Bacteria on coralline algae and their role as sea urchin settlement cues

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Copyright: Nielsen, Shaun
Most benthic marine invertebrates have a biphasic life cycle, in which a planktonic larval stage alternates with a benthic adult stage. The transition between the larval and adult stage is typically guided by habitat-derived settlement cues and thus understanding the nature and distribution of settlement cues is a central theme in larval ecology. Both coralline algae and their epiphytic bacterial biofilms can be important settlement cues for marine invertebrate larvae, but the relationship between settlement and specific communities of bacteria is largely unknown. I investigated bacterial mediated settlement for larvae of the Australian sea urchins Heliocidaris erythrogramma and Holopneustes purpurascens and compared this to the community ecology of bacteria on coralline algae. I conducted a meta-analysis of putative larval cues from macroalgae to test the importance of coralline algae as settlement cues for invertebrate larvae generally and sea urchin larvae specifically. The meta-analysis revealed that coralline algae were the most inductive macroalgae for a variety of larval groups, but epiphytic bacteria only enhanced larval settlement for a few larval groups including sea urchins. Using larvae of H. erythrogramma and H. purpurascens, I next showed in larval settlement assays that bacteria on coralline algae enhanced settlement for both species but only larvae of H. erythrogramma responded to specific variation in the bacterial community composition. This specificity of response was then tested by isolating bacteria from the surface of coralline algae, and testing these against settlement by both sea urchins. One bacterium, Pseudoalteromonas luteoviolacea, was isolated from different species of corallines and induced larval settlement of both sea urchins, suggesting a common settlement cue across coralline algae. 16S rRNA tag sequencing surveys of the relative abundance of bacteria on these algae in the field indicated a high abundance of bacterial groups not examined in larval assays and an extremely low number of the genus Pseudoalteromonas, suggesting a very low abundance of P. luteoviolacea in natural communities. In summary, this thesis presents a systematic overview of larval settlement studies using meta-analysis, a statistical framework for correlating larval settlement and bacterial communities and provides an understanding of dominant bacterial members that have yet to be examined in larval settlement studies.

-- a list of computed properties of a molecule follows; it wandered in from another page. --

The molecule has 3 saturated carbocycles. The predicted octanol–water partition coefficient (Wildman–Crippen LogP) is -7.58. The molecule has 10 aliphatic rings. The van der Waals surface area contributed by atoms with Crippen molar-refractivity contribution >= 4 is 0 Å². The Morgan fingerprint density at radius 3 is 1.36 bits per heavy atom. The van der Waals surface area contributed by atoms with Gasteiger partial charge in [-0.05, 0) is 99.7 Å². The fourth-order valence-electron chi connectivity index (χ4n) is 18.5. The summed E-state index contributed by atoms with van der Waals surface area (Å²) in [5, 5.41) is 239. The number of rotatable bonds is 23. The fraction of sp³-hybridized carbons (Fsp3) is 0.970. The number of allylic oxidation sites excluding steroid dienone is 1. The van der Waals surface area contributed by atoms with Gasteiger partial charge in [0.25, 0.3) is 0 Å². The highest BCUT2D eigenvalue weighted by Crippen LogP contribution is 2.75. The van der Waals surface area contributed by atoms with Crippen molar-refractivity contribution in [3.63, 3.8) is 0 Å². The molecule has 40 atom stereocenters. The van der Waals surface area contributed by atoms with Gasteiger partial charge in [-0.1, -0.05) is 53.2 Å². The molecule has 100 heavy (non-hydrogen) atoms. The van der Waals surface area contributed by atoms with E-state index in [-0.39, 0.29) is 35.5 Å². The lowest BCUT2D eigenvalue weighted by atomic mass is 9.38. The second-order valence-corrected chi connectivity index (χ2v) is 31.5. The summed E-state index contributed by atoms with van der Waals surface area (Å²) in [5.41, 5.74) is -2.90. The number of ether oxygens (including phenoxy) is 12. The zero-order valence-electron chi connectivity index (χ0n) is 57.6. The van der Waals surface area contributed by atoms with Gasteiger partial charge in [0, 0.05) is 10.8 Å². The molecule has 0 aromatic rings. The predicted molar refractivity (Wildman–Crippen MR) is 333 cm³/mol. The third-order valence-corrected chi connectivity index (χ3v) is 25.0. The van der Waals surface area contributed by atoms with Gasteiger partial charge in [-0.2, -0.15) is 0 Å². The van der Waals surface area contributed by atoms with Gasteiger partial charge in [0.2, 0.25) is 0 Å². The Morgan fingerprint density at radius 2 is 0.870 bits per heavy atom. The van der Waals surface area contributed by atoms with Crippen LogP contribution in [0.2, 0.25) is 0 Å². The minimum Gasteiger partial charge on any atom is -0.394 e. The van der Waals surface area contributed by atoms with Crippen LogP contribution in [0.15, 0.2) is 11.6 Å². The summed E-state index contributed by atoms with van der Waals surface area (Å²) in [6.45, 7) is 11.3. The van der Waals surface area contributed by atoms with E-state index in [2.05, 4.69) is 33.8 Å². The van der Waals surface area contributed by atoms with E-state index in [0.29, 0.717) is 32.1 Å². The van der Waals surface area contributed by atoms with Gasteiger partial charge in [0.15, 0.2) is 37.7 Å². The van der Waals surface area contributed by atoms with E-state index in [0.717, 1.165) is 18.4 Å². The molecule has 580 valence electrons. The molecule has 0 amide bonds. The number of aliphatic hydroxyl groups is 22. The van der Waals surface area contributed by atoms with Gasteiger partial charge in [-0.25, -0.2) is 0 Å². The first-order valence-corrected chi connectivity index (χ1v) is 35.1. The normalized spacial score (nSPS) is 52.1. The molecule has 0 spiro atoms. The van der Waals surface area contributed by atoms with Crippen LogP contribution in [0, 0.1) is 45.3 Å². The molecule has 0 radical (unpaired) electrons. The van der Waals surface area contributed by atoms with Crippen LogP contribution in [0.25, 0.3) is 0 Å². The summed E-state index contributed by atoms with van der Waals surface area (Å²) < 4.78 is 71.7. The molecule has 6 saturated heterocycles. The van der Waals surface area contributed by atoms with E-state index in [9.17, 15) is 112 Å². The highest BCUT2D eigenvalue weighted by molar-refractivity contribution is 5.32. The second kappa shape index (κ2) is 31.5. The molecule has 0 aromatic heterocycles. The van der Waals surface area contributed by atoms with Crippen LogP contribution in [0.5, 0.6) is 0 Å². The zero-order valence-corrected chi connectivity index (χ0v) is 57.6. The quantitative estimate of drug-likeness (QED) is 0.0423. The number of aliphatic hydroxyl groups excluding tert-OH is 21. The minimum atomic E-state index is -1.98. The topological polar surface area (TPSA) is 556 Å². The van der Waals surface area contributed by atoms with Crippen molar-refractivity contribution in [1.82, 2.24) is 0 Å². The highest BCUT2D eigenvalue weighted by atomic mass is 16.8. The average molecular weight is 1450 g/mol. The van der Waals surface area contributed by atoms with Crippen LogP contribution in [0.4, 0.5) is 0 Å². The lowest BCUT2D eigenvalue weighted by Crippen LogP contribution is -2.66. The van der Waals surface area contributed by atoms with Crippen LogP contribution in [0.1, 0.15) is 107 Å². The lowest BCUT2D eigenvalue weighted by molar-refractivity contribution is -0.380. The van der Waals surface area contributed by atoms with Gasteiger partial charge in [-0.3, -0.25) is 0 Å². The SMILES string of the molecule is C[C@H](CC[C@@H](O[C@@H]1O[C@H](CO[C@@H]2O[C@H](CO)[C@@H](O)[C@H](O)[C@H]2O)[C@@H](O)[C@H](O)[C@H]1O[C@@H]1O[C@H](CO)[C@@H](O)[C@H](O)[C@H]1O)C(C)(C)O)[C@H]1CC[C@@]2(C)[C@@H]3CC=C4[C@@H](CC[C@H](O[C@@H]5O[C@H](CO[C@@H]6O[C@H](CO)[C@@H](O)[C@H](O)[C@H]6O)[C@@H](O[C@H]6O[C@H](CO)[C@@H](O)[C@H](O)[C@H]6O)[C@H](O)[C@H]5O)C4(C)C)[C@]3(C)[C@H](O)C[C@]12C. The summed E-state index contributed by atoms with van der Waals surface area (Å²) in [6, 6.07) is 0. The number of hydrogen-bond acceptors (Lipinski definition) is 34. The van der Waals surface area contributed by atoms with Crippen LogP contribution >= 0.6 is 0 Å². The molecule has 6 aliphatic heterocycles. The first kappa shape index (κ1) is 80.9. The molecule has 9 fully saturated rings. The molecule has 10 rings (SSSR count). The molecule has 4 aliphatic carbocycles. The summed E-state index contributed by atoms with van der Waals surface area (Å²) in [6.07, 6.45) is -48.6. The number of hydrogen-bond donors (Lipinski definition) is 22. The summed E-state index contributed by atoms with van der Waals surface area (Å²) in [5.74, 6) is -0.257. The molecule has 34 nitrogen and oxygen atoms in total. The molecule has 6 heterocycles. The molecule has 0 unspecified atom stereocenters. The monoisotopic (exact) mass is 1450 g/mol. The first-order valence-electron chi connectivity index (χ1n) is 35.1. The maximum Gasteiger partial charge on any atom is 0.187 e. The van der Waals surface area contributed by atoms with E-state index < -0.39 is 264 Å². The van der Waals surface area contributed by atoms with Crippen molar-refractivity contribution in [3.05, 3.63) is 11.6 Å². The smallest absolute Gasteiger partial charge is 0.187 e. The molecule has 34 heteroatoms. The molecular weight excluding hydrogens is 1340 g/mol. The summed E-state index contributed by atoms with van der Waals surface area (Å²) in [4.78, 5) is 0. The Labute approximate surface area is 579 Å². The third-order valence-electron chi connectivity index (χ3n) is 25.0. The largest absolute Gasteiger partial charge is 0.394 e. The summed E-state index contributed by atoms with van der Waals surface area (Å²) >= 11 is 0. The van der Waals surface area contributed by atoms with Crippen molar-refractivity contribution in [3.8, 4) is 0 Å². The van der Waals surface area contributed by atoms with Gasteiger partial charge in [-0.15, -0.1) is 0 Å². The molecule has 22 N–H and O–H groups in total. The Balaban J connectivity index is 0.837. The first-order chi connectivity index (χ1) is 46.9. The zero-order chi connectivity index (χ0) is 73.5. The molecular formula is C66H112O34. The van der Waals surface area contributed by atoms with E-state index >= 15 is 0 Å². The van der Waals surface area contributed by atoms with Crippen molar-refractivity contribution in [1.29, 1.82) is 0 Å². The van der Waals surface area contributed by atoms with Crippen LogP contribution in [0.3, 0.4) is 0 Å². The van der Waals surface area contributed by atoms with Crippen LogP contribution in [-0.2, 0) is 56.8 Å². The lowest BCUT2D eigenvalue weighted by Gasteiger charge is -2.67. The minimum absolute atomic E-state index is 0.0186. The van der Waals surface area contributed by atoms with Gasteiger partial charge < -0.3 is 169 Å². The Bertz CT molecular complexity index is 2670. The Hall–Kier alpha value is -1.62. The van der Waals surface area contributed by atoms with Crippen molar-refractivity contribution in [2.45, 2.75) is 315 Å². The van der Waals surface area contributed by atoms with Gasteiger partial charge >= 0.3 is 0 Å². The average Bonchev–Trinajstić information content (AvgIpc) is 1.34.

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Nielsen, Shaun
Steinberg, Peter
Harder, Tilmann
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PhD Doctorate
UNSW Faculty
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